A "reputable dog breeder"
doesn't attempt to pass off colors not recognized by the breed standard
NEWFOUNDLAND COLORS as recognized by the Newfoundland Club of America's breed standard are:
Color is secondary to type, structure, and soundness. Recognized Newfoundlandcolors are black, brown, gray, and white and black.Brown/white and grey/white (sometimes called "rare" landseers by back yard breeders) ARE NOT RARE ~ and they cannot be shown and should not be bred, as these colors are not recognized by the Newfoundland Club of America, the Canadian Kennel Club or the American Kennel Club!
Solid Colors--Blacks, Browns, and Grays may appear as solid colors or solid colors withwhite at any, some, or all, of the following locations: chin, chest, toes, and tip of tail. Anyamount of white found at these locations is typical and is not penalized. Also typical are a tinge of bronze on a black or gray coat and lighter furnishings on a brown or gray coat.
Landseer--White base coat with black markings. Typically, the head is solid black, or black with white on the muzzle, with or without a blaze. There is a separate black saddle and black on the rump extending onto a white tail.
Markings, on either Solid Colors or Landseers, might deviate considerably from those described and should be penalized only to the extent of the deviation. Clear white or white with minimal ticking is preferred. Beauty of markings should be considered only when comparing dogs of otherwise comparable quality and never at the expense of type, structure and soundness.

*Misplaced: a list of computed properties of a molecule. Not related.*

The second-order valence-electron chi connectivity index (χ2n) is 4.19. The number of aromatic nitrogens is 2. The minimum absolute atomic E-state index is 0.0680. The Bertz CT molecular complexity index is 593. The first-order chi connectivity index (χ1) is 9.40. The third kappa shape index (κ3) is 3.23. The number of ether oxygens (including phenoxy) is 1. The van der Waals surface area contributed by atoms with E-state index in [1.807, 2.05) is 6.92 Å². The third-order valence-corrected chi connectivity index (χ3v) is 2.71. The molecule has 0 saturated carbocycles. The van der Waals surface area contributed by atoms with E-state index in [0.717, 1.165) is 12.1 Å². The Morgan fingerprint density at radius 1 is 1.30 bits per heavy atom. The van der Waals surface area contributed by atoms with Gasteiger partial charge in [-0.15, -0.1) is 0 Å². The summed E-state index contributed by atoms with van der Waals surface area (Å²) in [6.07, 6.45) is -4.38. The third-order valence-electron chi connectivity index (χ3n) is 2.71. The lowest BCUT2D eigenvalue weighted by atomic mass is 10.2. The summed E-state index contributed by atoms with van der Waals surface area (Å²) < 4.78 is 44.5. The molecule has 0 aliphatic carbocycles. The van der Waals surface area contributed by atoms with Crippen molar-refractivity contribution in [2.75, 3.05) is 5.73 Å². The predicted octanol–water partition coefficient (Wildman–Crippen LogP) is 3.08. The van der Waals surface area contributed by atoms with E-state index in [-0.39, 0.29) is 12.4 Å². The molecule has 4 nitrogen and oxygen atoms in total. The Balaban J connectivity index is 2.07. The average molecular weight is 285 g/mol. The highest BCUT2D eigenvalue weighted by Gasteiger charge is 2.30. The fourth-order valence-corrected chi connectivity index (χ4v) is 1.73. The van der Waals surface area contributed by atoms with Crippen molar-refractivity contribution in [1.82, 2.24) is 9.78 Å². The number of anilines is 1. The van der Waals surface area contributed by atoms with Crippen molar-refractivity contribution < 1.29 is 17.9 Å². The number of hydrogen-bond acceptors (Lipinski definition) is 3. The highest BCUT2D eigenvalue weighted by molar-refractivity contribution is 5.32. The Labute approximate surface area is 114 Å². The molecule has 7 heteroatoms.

Disqualifications-- Any colors or combinations of colors not specifically described are disqualified.
Reputable breeders breed according to the specifications of the breed standard.
HOW TO RECOGNIZE A REPUTABLE DOG BREEDER
by Linda Hazen Lewin
So, you've decided the pet for you is a purebred dog...good for you! Maybe. The question is, how do you find a reputable breeder? There are so many ads in the newspaper and so much conflicting information, and most of the books you read only mention the positive characteristics of the various breeds. (Common sense tells you every breed can't be as perfect as it is described!) How do you find someone who will be honest with you about their breed so you can make a truly informed choice?
The following are some of the typical characteristics of a reputable breeder:
1. Reputable breeders only produce a litter with the goal of improving their breed and with the full intent of keeping a puppy from the litter with which to continue their efforts. They do not breed to make money, to supply the pet market during a wave of breed popularity, to give the kids a sex education, or simply because they happen to have two dogs of the same breed on the premises. These last are all spurious reasons to add more dogs to the current population. If the breeder has produced a litter for a silly reason, beware!
Reputable breeders nearly always belong to a local or national breed club
and they actively
compete with their dogs. Competitions include licensed dog shows, field trials, obedience trials, herding trials, tracking events, earth dog trials and sled dog racing (among others). Reputable breeders know that AKC registration alone does not confer or imply quality or breeding value, any more than a DMV registration means you have a top quality car. Competition with other well-bred dogs helps to gauge whether a given dog is worthy of being bred; whether it offers its breed virtues that are worth reproducing. If the breeder does not belong to any dog organizations or compete with their dogs, beware!
Reputable breeders are willing and eager to spend time with you, explaining,